Celeste and Jesse Forever (2012)

THE SCOOP
Director: Lee Toland Grieger
Cast: Rashida JonesAndy Samberg, Elijah Wood
Plot: A divorcing couple tries to maintain their friendship while they both pursue other people.

Genre: Comedy/Drama
Awards:
Runtime: 92min
Rating: NC16 for language, sexual content and drug use.

TRAILER: 





IN RETROSPECT
Can a married couple get a divorce and still see each other every day? That is the question that drives this relatively unknown indie film that sees a strong and surprisingly endearing performance by lead actress Rashida Jones, who is also a co-writer and executive producer of the film.

Jones, who caught my eye in the romantic-comedy hit I Love You, Man (2009), comes into her own in this low-key romance-drama about the intricacies of relationships, romantic or otherwise.

Forgive its cheesy title, for Celeste and Jesse Forever is actually quite a likable film. It goes on without any fanfare, focusing on its well-written lead characters, and delivers a story that works adequately on a relational level. Audiences will like this film because it is an earnest portrait of life - in all of its joy, sadness, uncertainty, and regret.

The screenplay is sharp when it needs to be, and the humour is well-punctuated throughout the film. There is never a moment that doesn't engage you at some level.

But as strange as it may sound, Celeste and Jesse Forever remains unimpressive if you see it as a film on its own. Remove Jones from the picture and replace her with a less charming actress, and the flaws of the film will begin to show. This is the kind of film that would play better on a television set (or laptop) on a lazy Saturday afternoon than on the big screen.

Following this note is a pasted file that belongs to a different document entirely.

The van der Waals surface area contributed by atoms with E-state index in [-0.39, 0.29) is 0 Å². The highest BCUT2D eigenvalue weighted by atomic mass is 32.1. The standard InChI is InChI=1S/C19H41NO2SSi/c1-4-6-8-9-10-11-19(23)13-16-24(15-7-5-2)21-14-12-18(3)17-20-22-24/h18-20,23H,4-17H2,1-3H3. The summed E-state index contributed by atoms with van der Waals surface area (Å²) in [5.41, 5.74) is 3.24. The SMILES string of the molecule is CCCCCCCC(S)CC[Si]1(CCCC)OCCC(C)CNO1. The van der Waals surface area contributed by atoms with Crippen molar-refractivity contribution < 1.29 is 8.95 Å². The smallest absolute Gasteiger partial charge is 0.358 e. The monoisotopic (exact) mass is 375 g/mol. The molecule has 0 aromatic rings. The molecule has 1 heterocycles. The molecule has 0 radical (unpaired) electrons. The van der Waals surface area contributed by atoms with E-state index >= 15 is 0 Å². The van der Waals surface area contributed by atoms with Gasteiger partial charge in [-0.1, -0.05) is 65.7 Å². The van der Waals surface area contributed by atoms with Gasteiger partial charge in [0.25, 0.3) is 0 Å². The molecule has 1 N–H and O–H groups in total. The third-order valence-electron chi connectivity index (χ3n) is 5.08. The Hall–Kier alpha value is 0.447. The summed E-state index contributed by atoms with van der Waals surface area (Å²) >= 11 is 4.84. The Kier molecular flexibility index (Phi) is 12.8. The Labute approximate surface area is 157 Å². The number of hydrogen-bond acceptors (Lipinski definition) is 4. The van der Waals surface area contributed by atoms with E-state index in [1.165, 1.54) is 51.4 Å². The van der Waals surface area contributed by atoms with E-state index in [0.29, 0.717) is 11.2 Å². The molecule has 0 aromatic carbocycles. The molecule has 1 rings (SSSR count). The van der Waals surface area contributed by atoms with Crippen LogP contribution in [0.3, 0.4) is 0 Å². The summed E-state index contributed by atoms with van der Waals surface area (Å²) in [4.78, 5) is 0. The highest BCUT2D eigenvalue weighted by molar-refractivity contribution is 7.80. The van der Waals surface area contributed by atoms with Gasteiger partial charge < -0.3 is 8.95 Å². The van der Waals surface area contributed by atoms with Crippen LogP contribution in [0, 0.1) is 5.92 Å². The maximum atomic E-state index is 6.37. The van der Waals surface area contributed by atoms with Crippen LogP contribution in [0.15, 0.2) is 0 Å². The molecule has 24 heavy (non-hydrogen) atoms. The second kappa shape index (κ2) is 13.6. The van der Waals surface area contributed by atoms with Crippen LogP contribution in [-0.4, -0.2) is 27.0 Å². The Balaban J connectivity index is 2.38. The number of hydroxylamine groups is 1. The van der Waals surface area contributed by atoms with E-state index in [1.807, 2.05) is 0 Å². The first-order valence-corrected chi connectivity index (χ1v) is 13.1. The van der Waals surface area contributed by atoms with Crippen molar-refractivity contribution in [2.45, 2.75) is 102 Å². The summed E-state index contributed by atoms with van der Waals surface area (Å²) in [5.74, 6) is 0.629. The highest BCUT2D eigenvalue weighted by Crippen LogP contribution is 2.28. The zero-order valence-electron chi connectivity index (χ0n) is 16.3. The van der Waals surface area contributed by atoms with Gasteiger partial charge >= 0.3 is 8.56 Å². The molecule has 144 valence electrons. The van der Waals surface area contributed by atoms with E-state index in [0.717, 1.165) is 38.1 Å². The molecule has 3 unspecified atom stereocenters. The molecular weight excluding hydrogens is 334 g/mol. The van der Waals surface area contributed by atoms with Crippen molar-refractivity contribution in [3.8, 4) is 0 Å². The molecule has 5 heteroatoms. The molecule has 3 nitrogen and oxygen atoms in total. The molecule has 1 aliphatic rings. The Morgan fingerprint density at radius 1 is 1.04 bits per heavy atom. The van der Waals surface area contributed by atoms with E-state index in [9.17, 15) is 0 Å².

Perhaps there is a lack of some sort of poetic cinematic quality that films such as Linklater's Before Sunset (2004) have in abundance. Perhaps there is also a lack of freshness, as some of the scenes feel like they have been reconstructed from the genre's recycling bin.

Celeste and Jesse Forever is still enjoyable while it lasts. Director Lee Toland Grieger sets the entry point quite low, hence it is not difficult to be emotionally invested in the characters from the opening scene onwards. It is a no-frills genre film with a distinct indie touch that will please audiences with fair expectations.

It doesn't challenge viewers to think of the state of their own relationships, but what it does quite excellently is to portray the intertwining nature of human relationships with heart. And that heart comes from Jones' outstanding performance. She will be one to look out for in the near future.

Verdict: A strong and endearing performance by Rashida Jones pulls this unimpressive, above-average romance-drama together. 

GRADE: B- (7/10 or 3 stars)






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